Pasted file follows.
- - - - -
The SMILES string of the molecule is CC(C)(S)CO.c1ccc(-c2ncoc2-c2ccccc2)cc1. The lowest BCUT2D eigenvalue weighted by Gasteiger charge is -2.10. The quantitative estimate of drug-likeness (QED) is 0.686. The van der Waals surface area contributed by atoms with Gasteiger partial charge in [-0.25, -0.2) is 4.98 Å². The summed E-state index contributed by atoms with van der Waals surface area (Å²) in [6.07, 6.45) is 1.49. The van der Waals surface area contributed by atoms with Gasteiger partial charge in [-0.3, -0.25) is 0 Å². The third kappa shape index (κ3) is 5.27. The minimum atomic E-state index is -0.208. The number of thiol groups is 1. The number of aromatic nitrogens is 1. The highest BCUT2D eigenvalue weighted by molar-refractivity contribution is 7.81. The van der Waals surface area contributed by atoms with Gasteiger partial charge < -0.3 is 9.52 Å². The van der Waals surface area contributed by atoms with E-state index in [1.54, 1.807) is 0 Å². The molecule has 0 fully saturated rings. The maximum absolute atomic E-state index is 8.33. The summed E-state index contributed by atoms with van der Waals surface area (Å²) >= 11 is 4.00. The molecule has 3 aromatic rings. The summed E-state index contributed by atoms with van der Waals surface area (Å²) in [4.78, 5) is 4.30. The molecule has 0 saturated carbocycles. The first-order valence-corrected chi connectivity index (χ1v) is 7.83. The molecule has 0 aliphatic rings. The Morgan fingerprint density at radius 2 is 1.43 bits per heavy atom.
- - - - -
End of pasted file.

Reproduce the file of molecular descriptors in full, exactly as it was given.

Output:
The SMILES string of the molecule is CC(C)(S)CO.c1ccc(-c2ncoc2-c2ccccc2)cc1. The lowest BCUT2D eigenvalue weighted by Gasteiger charge is -2.10. The quantitative estimate of drug-likeness (QED) is 0.686. The van der Waals surface area contributed by atoms with Gasteiger partial charge in [-0.25, -0.2) is 4.98 Å². The summed E-state index contributed by atoms with van der Waals surface area (Å²) in [6.07, 6.45) is 1.49. The van der Waals surface area contributed by atoms with Gasteiger partial charge in [-0.3, -0.25) is 0 Å². The third kappa shape index (κ3) is 5.27. The minimum atomic E-state index is -0.208. The number of thiol groups is 1. The number of aromatic nitrogens is 1. The highest BCUT2D eigenvalue weighted by molar-refractivity contribution is 7.81. The van der Waals surface area contributed by atoms with Gasteiger partial charge < -0.3 is 9.52 Å². The van der Waals surface area contributed by atoms with E-state index in [1.54, 1.807) is 0 Å². The molecule has 0 fully saturated rings. The maximum absolute atomic E-state index is 8.33. The summed E-state index contributed by atoms with van der Waals surface area (Å²) >= 11 is 4.00. The molecule has 3 aromatic rings. The summed E-state index contributed by atoms with van der Waals surface area (Å²) in [4.78, 5) is 4.30. The molecule has 0 saturated carbocycles. The first-order valence-corrected chi connectivity index (χ1v) is 7.83. The molecule has 0 aliphatic rings. The Morgan fingerprint density at radius 2 is 1.43 bits per heavy atom.